Hmmmmm Smile I was told to invest in fatter grips and now using ODI Longnecks on my do it all bike, they are not ideal for wet weather riding but since buying them my finger cramps have gone and the arm pump has reduced. I am not a big guy at all but I have just had a better experience with these fatter grips over my previous ODI Longnecks, Ruffians and Yeti's.
  • + 1
 damn it, ODI Xtremes, Ruffians and Yetis
  • + 0
 i have the hugest hands in the world and ruffians are the best for me. hand pump is mostly from lack of conditioning obviously, and a bit of technique. that being said minor changes can help some people braaap!
  • + 1
 I feel like the non-lockon, medium grip size here has been glossed over. I like a diameter something in between ruffian and whatever the fat ODI's are called. But I like the squish of the fat ODI's. My solution? The non-lockon Fuse grip from specialized. Its a BMX grip that is medium thickness, really long, very tacky, and since it is a non-lockon and doesn't have that hard inner core, it is squishy. They are only $10 USD so you can afford to replace them if you can't seem stay on the bike =) And yeah, I cut the silly BMX donut thing off the inside.
  • + 1
 kinda need lock ons. you can't possibly shred without them. are you crazy?
braaaap!
  • + 2
 buahahah braapstar your comment is an essence of belief in gear-power: " you can't possibly shred without them". I've never seen anyone putting it so right.

Should be in Fox shox commercials: Kashima coating: must have to shredd properly!

As a matter of fact there are a couple of shredders in XC/AM world having no lock-on grips to shave off more than 50g. Whether that is convenient or not is not the case: they do shredd, rip, go big or however you call it Smile
  • + 1
 For those of you that think Ruffian's are too thin and Rogue/Yeti's are too fat, try out the Ruffian MX. I got really surprised over the big difference between the normal ruffians and the mx ones. I have a hand size M/L and they are perfect for me!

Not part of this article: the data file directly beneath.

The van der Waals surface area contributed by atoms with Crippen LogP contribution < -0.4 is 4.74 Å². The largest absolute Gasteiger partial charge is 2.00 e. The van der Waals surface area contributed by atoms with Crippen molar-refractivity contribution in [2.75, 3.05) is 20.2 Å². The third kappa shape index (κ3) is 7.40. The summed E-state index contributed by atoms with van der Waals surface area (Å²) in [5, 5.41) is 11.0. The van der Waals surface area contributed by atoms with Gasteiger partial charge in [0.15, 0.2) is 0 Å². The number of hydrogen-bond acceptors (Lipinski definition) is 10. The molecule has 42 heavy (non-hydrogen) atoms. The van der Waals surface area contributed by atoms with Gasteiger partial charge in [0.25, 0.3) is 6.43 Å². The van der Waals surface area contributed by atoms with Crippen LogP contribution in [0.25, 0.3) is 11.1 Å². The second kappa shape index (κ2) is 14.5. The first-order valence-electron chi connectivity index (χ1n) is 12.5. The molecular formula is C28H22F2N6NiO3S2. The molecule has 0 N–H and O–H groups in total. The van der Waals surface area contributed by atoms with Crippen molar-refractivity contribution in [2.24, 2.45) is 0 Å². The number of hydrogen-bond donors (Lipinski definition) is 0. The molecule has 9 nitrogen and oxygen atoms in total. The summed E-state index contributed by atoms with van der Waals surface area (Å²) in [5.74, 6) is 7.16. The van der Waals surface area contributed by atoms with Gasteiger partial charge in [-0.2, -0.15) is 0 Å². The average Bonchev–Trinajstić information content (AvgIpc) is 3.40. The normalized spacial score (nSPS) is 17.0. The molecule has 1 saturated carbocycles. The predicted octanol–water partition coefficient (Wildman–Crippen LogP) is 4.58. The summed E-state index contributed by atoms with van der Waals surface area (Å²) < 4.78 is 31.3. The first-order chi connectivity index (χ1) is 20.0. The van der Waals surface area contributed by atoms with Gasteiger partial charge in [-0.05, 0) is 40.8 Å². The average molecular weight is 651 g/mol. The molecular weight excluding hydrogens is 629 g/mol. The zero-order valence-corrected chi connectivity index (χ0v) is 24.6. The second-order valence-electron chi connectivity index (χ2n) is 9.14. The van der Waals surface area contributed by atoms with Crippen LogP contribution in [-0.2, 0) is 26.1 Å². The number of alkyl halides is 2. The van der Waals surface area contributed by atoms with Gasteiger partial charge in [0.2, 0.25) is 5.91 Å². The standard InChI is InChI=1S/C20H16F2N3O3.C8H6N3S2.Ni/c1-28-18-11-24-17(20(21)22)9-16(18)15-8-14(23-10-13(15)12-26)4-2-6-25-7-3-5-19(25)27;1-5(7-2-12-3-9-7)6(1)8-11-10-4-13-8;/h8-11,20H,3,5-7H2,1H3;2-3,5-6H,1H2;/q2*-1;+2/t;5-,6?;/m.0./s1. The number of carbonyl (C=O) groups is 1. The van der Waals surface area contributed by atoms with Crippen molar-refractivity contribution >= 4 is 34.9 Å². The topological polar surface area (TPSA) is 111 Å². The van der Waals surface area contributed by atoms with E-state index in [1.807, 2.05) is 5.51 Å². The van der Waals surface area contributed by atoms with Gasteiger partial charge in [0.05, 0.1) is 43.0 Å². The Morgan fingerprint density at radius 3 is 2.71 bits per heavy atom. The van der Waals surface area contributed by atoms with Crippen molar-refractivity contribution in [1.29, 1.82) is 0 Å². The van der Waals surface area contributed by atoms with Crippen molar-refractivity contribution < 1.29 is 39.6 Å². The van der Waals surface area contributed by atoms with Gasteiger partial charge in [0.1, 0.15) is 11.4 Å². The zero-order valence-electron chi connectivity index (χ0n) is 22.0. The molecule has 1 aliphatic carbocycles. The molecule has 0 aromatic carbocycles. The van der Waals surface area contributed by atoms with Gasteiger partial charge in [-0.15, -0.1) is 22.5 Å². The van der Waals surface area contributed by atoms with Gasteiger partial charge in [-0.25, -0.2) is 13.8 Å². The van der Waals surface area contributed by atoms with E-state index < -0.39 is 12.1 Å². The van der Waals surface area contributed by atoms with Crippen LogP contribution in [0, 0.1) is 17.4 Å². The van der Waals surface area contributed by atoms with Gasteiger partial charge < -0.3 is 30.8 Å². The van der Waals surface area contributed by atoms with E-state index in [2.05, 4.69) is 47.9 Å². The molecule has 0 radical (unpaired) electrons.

• + 2
 the set up of your cockpit is very important, so you dont get your wrists and fingers really hurted at the end of a downhill day...
  • + 1
 I found that looking at pictures of yourself riding can help you spot things like the awkward wrist angles. I thought this was easier to find it out quickly rather than carrying tools any changing things all the time.
  • + 1
 We needed something like this, too many times do I see mountain bikers set their levers up so they are almost horizontal Facepalm
  • + 1
 Great video. I'd love to see these Technical Tuesdays progress into a library that could help all riders independently maintain and set up their bikes.
  • + 2
 i love my shifters against my grip, i use the knuckle of my thumb to change gears
  • + 1
 I'm amazed you are the first one to suggest this. I and many of my friends run our shifters outboard of my brakes too.

My set-up still has a gap between the shifter clamp and the grip and I use my thumb pad to shift (both up and down as I have two-way release Shimano). My finger is right on the bend at the end of the brake lever.
  • + 1
 i think it means you guys have super short thumbs. or just small girl hands in general. braaaap!
  • + 1